- Shattered Zone and the Rise of the Chickasaw People
Robbie Etheridge's latest book, Chicaza to Chickasaw: The European Invasion and the Transformation of the Mississippian World, 1540-1715, represents an important contribution to the historiography of the Native American Southeast. The shift of indigenous peoples away from complex chiefdoms to egalitarian and dispersed polities has intrigued researchers for a generation. Scholars such as Charles M. Hudson (in Knights of Spain, Warriors of the Sun, 1997) and Patricia Galloway (in Choctaw Genesis, 1995) have examined the transformation of some of the centralized Mississippian cultures encountered by men like Hernando de Soto during the sixteenth century into the dispersed Native communities that interacted with the Spanish, French, and English during the eighteenth century. In her study, Etheridge focuses on the Chickasaws' passage from a hierarchical society to a flexible assemblage of villages and towns that navigated the violent landscape of the 1700s. She also offers additional explanations—beyond the ravages of European pathogens, Spanish militarism, or ecological disruptions—for the metamorphosis of Mississippian cultures. In doing so, Etheridge introduces an interpretive framework for the process when she characterizes the protohistoric Southeast as a "shattered zone." The region became an arena in which inherently unstable indigenous polities struggled with the challenges of the Indian slave trade and integration into a capitalist world system. Emerging from this matrix were even more destructive forces that Etheridge calls "militaristic Native slaving societies" (p. 5).
Etheridge avoids terms like "tribe," and "nation" because they poorly illustrate the nuanced social and political organizations of American Indians. Instead, she begins her study with a simple working definition of a chiefdom: an administrative unit led by a chief. In some cases, groups of villages and towns banded together into simple chiefdoms. At times, these were little more than loose affiliations that observed mutual nonaggression pacts. In other [End Page 181] cases, simple chiefdoms joined together into a closely integrated paramount chiefdom. These peoples often marked important loci of political power with earthen mounds upon which they constructed temples or other significant edifices. Etheridge then incorporates anthropological evidence and origin stories to reconstruct the genesis of the Chicaza people.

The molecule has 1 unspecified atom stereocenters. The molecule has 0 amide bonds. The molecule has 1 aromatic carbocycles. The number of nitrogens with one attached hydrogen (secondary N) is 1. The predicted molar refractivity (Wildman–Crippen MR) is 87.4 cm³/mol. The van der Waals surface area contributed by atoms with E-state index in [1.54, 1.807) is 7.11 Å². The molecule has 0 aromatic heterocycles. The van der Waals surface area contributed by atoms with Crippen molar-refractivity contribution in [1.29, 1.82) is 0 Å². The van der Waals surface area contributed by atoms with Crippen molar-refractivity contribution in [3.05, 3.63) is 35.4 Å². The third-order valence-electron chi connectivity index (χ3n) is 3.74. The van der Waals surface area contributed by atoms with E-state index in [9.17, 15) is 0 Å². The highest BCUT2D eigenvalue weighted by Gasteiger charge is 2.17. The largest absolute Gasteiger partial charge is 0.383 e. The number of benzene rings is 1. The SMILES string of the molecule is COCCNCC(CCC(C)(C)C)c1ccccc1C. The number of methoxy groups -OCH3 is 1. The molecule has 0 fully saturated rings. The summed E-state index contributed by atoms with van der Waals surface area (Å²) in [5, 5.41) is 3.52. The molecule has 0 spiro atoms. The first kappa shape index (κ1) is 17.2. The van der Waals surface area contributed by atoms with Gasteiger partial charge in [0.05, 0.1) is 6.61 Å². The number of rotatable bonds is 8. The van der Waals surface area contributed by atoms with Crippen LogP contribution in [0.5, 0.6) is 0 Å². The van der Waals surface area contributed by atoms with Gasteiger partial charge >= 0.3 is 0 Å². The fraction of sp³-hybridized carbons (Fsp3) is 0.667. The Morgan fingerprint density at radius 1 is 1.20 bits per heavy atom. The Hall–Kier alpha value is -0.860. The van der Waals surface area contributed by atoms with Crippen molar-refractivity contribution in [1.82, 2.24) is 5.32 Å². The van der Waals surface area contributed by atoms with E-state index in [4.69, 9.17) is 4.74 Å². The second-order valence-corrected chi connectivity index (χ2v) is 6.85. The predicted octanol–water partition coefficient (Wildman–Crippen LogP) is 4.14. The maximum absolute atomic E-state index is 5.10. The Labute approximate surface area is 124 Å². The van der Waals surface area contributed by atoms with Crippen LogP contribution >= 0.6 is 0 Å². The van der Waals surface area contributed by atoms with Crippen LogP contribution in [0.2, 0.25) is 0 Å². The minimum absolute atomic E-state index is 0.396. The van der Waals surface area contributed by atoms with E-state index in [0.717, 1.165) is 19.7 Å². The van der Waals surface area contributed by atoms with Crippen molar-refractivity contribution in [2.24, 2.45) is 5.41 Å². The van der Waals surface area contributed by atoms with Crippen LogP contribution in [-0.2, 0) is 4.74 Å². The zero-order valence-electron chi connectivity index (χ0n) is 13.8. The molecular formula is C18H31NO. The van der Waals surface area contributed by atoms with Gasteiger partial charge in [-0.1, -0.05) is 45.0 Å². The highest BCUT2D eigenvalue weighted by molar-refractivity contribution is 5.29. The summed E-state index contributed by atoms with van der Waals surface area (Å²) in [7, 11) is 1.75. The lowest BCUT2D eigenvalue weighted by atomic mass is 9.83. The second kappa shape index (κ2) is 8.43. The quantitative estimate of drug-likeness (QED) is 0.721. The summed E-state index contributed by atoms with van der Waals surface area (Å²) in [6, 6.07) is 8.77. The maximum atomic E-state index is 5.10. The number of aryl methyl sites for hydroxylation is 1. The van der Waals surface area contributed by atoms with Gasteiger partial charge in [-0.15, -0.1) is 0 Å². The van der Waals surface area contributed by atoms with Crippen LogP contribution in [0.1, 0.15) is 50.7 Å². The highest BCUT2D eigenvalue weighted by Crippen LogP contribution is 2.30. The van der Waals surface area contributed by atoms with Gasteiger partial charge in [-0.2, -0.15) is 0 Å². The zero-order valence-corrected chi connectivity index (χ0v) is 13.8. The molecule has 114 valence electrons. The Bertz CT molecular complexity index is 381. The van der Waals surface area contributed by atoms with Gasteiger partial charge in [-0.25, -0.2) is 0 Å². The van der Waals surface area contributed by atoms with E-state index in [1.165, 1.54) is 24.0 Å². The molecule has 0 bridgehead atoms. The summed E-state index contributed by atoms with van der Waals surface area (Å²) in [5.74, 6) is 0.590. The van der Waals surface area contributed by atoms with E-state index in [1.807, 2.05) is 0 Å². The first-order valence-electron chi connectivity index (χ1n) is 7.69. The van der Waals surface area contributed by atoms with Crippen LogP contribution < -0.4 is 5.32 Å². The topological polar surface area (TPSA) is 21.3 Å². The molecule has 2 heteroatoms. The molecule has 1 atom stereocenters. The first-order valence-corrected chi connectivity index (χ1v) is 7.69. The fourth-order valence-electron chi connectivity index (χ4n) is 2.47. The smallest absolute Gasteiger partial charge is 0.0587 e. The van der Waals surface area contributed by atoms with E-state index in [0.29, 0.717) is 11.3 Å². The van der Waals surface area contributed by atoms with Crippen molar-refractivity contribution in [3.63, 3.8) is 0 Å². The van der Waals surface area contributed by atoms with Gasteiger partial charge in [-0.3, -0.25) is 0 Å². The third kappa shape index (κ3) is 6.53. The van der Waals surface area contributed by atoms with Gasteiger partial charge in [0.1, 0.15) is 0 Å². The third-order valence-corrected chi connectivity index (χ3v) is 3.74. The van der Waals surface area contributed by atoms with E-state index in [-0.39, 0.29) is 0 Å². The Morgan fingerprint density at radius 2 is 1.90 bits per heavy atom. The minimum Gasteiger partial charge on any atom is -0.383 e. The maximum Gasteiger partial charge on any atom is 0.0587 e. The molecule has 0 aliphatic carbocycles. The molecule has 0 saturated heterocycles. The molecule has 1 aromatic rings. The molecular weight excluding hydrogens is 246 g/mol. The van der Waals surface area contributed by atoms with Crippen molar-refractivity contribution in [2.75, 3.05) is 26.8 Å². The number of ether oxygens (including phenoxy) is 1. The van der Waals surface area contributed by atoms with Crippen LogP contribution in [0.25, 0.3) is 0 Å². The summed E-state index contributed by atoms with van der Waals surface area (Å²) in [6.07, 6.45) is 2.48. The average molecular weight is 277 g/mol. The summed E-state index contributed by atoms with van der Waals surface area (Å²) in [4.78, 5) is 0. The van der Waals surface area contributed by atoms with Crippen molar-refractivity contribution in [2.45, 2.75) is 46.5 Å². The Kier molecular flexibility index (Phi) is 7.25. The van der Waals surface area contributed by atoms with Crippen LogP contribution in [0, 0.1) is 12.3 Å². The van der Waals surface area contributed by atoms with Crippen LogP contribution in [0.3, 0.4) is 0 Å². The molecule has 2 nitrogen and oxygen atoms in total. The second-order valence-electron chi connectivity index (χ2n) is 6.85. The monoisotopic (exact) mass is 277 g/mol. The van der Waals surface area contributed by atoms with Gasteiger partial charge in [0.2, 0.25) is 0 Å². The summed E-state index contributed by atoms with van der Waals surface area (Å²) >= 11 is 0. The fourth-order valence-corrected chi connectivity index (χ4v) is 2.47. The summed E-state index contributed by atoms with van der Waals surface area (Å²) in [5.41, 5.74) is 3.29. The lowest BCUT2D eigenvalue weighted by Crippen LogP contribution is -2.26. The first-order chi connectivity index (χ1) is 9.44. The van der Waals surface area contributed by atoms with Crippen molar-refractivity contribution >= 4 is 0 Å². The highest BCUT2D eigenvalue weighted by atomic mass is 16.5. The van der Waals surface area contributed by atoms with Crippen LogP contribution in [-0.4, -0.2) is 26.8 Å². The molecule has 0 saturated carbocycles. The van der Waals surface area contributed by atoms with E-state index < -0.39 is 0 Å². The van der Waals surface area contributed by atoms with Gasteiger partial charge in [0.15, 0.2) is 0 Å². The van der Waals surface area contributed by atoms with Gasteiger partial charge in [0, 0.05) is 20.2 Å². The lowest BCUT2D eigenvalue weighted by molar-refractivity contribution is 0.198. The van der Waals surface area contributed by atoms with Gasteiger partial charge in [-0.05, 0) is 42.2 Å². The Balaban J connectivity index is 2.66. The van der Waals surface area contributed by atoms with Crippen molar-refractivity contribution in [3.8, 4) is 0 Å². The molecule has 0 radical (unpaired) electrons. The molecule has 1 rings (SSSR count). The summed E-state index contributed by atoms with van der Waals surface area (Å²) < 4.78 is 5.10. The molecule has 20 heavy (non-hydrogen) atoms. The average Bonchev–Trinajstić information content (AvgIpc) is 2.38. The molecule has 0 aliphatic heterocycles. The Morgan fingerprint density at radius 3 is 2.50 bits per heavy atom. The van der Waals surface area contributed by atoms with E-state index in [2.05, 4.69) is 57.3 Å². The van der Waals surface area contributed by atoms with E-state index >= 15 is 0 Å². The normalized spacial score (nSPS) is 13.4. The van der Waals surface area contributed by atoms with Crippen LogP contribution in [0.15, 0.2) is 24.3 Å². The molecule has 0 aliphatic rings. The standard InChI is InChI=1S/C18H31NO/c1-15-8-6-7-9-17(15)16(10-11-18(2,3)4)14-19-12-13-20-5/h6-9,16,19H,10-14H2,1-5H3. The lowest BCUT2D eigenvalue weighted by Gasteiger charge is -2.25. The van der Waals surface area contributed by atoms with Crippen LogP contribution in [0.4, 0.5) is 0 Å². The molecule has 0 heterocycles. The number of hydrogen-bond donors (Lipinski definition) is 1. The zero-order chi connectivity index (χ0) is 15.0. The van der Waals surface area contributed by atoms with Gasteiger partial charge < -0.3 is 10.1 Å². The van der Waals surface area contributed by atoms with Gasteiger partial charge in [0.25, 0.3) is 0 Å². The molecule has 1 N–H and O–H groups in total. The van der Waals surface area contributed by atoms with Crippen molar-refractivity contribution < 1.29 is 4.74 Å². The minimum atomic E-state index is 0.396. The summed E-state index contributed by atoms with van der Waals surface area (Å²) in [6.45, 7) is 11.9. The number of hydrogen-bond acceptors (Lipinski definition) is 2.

Hernando de Soto and his conquistadors encountered them in the late autumn of 1540 in what is today northeastern Mississippi. Although the Chicazas appeared to have been a loose confederation of simple chiefdoms, they were powerful enough to keep the Spanish army at bay for several days before a truce allowed the invaders to stay until spring. Relations went well enough until Soto's demands grew too onerous. The "suspicions and distrust . . . ballooned over the course of the winter" and culminated in the Battle of Chicaza on March 4, 1541 (p. 42). The Spanish moved off after taking significant casualties, but the Natives' world soon changed dramatically.
After the invaders departed, "Chicaza and the other chiefdoms of present-day northeast Mississippi either fell or underwent fundamental reorganizations" (p. 60). To compensate for the shortage of documentary materials, Etheridge employs an impressive amount of archaeological data in her third chapter "The Aftermath of Soto, ca. 1541-1650." These natives stopped building mounds, which indicated that their older, hierarchical system had ceased to function. She calls the Chicazas and similar groups that emerged during the seventeenth century "coalescent societies" (p. 1). Their reconstruction continued as the Chicazas concentrated their settlements in the lands around Black Prairie. Because they existed on the outermost fringes of the Spanish empire, direct contact was difficult, although Chicaza villagers maintained sporadic communication through Spanish missionaries and officials who worked among the Apalachicolas.
Changes affected other peoples as well. To the west, the Iroquois wars propelled refugees into and beyond the Mississippi River Valley. The Quapaws migrated from the Ohio Basin to the lands southwest of the Missouri to evade attacks from the Five Nations. For the same reason, other Siouan-speaking peoples—like the Poncas, Omahas, and Kansas—moved onto the rim of the Great...